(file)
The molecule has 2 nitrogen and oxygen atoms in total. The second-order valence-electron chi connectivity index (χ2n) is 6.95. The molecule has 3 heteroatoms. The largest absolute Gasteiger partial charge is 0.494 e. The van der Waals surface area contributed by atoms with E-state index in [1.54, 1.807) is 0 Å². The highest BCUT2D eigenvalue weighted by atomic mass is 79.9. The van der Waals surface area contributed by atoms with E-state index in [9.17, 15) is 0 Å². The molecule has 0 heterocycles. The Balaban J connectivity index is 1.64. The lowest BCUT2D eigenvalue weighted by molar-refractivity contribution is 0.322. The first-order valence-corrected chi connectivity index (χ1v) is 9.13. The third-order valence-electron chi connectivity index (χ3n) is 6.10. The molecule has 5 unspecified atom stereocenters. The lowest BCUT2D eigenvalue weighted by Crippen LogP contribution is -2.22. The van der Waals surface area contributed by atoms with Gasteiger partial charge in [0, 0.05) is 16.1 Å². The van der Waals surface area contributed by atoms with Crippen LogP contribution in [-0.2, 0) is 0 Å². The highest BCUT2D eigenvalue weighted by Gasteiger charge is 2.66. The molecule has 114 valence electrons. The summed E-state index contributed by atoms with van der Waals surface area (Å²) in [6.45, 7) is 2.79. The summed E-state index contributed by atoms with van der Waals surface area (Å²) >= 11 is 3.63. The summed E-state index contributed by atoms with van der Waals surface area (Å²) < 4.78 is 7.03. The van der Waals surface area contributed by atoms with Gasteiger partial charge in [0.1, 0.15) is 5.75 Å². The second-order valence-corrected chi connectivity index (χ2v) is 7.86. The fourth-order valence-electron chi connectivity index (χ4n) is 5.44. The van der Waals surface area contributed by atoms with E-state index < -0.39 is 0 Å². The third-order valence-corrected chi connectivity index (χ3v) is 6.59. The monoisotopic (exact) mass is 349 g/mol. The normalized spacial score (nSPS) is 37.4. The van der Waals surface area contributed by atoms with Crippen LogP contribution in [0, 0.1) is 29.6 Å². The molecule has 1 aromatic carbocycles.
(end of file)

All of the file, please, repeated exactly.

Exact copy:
The molecule has 2 nitrogen and oxygen atoms in total. The second-order valence-electron chi connectivity index (χ2n) is 6.95. The molecule has 3 heteroatoms. The largest absolute Gasteiger partial charge is 0.494 e. The van der Waals surface area contributed by atoms with E-state index in [1.54, 1.807) is 0 Å². The highest BCUT2D eigenvalue weighted by atomic mass is 79.9. The van der Waals surface area contributed by atoms with E-state index in [9.17, 15) is 0 Å². The molecule has 0 heterocycles. The Balaban J connectivity index is 1.64. The lowest BCUT2D eigenvalue weighted by molar-refractivity contribution is 0.322. The first-order valence-corrected chi connectivity index (χ1v) is 9.13. The third-order valence-electron chi connectivity index (χ3n) is 6.10. The molecule has 5 unspecified atom stereocenters. The lowest BCUT2D eigenvalue weighted by Crippen LogP contribution is -2.22. The van der Waals surface area contributed by atoms with Gasteiger partial charge in [0, 0.05) is 16.1 Å². The van der Waals surface area contributed by atoms with Crippen LogP contribution in [-0.2, 0) is 0 Å². The highest BCUT2D eigenvalue weighted by Gasteiger charge is 2.66. The molecule has 114 valence electrons. The summed E-state index contributed by atoms with van der Waals surface area (Å²) in [6.45, 7) is 2.79. The summed E-state index contributed by atoms with van der Waals surface area (Å²) >= 11 is 3.63. The summed E-state index contributed by atoms with van der Waals surface area (Å²) < 4.78 is 7.03. The van der Waals surface area contributed by atoms with Gasteiger partial charge in [0.1, 0.15) is 5.75 Å². The second-order valence-corrected chi connectivity index (χ2v) is 7.86. The fourth-order valence-electron chi connectivity index (χ4n) is 5.44. The van der Waals surface area contributed by atoms with E-state index < -0.39 is 0 Å². The third-order valence-corrected chi connectivity index (χ3v) is 6.59. The monoisotopic (exact) mass is 349 g/mol. The normalized spacial score (nSPS) is 37.4. The van der Waals surface area contributed by atoms with Crippen LogP contribution in [0, 0.1) is 29.6 Å². The molecule has 1 aromatic carbocycles.